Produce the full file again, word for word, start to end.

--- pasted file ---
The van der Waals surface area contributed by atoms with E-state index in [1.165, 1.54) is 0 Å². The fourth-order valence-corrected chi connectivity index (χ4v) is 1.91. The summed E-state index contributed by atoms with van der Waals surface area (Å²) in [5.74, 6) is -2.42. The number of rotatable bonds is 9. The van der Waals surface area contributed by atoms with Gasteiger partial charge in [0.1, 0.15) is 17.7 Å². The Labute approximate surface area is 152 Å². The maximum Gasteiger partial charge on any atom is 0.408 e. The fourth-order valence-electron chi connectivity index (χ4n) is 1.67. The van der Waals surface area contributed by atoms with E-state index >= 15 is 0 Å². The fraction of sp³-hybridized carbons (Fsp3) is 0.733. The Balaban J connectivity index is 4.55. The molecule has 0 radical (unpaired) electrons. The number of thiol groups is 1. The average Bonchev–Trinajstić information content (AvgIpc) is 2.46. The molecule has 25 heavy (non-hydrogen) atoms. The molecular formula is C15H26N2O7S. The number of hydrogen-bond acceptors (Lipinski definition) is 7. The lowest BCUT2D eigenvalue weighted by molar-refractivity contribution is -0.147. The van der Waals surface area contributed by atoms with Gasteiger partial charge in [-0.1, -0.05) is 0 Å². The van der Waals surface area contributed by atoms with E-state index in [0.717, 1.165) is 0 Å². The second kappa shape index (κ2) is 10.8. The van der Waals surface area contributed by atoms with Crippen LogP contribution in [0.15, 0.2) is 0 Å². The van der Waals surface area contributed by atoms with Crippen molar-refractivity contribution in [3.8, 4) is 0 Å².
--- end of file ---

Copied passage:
The van der Waals surface area contributed by atoms with E-state index in [1.165, 1.54) is 0 Å². The fourth-order valence-corrected chi connectivity index (χ4v) is 1.91. The summed E-state index contributed by atoms with van der Waals surface area (Å²) in [5.74, 6) is -2.42. The number of rotatable bonds is 9. The van der Waals surface area contributed by atoms with Gasteiger partial charge in [0.1, 0.15) is 17.7 Å². The Labute approximate surface area is 152 Å². The maximum Gasteiger partial charge on any atom is 0.408 e. The fourth-order valence-electron chi connectivity index (χ4n) is 1.67. The van der Waals surface area contributed by atoms with E-state index >= 15 is 0 Å². The fraction of sp³-hybridized carbons (Fsp3) is 0.733. The Balaban J connectivity index is 4.55. The molecule has 0 radical (unpaired) electrons. The number of thiol groups is 1. The average Bonchev–Trinajstić information content (AvgIpc) is 2.46. The molecule has 25 heavy (non-hydrogen) atoms. The molecular formula is C15H26N2O7S. The number of hydrogen-bond acceptors (Lipinski definition) is 7. The lowest BCUT2D eigenvalue weighted by molar-refractivity contribution is -0.147. The van der Waals surface area contributed by atoms with Gasteiger partial charge in [-0.1, -0.05) is 0 Å². The van der Waals surface area contributed by atoms with E-state index in [0.717, 1.165) is 0 Å². The second kappa shape index (κ2) is 10.8. The van der Waals surface area contributed by atoms with Crippen LogP contribution in [0.15, 0.2) is 0 Å². The van der Waals surface area contributed by atoms with Crippen molar-refractivity contribution in [3.8, 4) is 0 Å².